The shafts leading to the engine room had a hatch on the main deck. From time to time I climb up the ladder and look out to see what was going on. The deck officers said I looked like a gopher peering out of his hill. At about five in the morning we were anchored at our station off Utah beach. Since we were not underway, I left the engine room and went topside to see what was going on and assist if there were any problems with the deck equipment. The elevator was still a real concern.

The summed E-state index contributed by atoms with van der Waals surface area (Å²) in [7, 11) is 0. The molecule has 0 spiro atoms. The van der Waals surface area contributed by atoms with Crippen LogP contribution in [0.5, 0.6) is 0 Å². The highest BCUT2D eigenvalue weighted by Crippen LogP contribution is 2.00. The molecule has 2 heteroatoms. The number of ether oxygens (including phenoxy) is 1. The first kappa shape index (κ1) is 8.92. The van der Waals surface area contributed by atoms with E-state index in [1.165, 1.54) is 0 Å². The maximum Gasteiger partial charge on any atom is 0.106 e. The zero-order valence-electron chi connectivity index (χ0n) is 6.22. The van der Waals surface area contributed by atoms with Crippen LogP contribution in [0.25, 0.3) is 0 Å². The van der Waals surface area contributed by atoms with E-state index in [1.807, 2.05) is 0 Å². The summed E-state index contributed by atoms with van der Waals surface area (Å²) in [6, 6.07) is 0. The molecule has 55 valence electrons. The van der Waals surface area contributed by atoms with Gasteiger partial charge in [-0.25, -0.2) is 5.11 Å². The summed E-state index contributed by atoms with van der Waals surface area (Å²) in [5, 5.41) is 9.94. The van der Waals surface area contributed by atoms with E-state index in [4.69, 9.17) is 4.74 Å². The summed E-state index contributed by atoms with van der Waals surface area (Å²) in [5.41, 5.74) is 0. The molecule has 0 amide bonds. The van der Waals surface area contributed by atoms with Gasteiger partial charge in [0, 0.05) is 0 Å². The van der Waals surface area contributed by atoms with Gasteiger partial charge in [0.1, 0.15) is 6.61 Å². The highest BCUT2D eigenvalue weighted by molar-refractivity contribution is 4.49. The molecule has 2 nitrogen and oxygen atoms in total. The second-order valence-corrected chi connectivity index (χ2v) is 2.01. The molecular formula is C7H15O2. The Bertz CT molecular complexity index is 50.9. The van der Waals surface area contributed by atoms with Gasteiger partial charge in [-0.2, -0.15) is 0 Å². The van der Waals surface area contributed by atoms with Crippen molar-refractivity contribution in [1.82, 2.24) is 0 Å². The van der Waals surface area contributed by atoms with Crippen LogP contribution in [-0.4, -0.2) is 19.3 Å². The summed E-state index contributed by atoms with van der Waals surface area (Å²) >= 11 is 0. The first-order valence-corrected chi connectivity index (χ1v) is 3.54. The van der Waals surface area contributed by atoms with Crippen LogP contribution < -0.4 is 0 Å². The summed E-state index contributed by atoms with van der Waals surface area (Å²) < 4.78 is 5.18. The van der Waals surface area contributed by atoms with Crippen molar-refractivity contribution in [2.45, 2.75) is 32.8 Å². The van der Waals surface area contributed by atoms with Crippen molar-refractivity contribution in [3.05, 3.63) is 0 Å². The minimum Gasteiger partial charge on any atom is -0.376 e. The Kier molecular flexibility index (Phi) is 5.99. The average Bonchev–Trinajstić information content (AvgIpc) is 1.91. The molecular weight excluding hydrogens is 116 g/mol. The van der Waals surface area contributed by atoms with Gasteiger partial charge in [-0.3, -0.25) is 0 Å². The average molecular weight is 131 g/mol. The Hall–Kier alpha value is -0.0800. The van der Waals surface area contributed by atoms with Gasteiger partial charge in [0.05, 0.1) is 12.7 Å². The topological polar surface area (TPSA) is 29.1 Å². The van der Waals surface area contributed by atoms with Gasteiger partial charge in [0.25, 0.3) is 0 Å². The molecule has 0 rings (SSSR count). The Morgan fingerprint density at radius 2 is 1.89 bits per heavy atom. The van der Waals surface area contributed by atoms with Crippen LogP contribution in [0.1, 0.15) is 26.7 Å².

We were a couple of miles off shore. Visibility was very good with only a slight mist on the water. The sea was calm. We had four LCVP's that were detached from our ship and put in service transporting troops to the beach. We also launched the LCR. This was like an LCVP in size, power plant and hull except that instead of a bow ramp it had a proper bow. It also had an armored cabin with a 50 cal. machine gun. This was in addition to the two 30 cal guns at the stern. What made it really different is the fact that it was fitted with an array of rocket launchers. The normal boat crew was supplemented with a commissioned officer who had special training in the firing of rockets. From our ship we could see the beach being plastered with rocket fire, shelling from naval batteries and aerial bombardment. The army air force had painted zebra stripes on their planes for easy identification. They had not flown any planes with these stripes before and the Germans were not able to use counter camouflage. Mostly we saw P-51 Mustangs and P-47 Thunderbolts. The latter had grown in weight during development and were reported to be a better bomber than a fighter. We did not see any planes that we could identify as being German. Some of our ships were firing at something and we had flak from friendly fire land on our deck.